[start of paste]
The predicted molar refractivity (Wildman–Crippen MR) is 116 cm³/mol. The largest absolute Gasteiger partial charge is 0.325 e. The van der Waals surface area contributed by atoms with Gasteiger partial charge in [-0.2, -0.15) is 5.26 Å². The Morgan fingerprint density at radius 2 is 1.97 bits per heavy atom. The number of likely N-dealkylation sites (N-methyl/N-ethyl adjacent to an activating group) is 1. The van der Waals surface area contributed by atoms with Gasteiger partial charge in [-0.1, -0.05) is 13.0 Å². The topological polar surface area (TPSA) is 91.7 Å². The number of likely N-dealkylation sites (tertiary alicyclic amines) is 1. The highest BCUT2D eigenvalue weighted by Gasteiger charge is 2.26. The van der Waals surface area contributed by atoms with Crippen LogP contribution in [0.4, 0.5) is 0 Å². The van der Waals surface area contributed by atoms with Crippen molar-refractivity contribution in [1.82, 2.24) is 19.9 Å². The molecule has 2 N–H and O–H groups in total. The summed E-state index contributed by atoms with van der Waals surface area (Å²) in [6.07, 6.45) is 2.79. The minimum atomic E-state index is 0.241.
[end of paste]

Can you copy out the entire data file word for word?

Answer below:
The predicted molar refractivity (Wildman–Crippen MR) is 116 cm³/mol. The largest absolute Gasteiger partial charge is 0.325 e. The van der Waals surface area contributed by atoms with Gasteiger partial charge in [-0.2, -0.15) is 5.26 Å². The Morgan fingerprint density at radius 2 is 1.97 bits per heavy atom. The number of likely N-dealkylation sites (N-methyl/N-ethyl adjacent to an activating group) is 1. The van der Waals surface area contributed by atoms with Gasteiger partial charge in [-0.1, -0.05) is 13.0 Å². The topological polar surface area (TPSA) is 91.7 Å². The number of likely N-dealkylation sites (tertiary alicyclic amines) is 1. The highest BCUT2D eigenvalue weighted by Gasteiger charge is 2.26. The van der Waals surface area contributed by atoms with Crippen LogP contribution in [0.4, 0.5) is 0 Å². The van der Waals surface area contributed by atoms with Crippen molar-refractivity contribution in [1.82, 2.24) is 19.9 Å². The molecule has 2 N–H and O–H groups in total. The summed E-state index contributed by atoms with van der Waals surface area (Å²) in [6.07, 6.45) is 2.79. The minimum atomic E-state index is 0.241.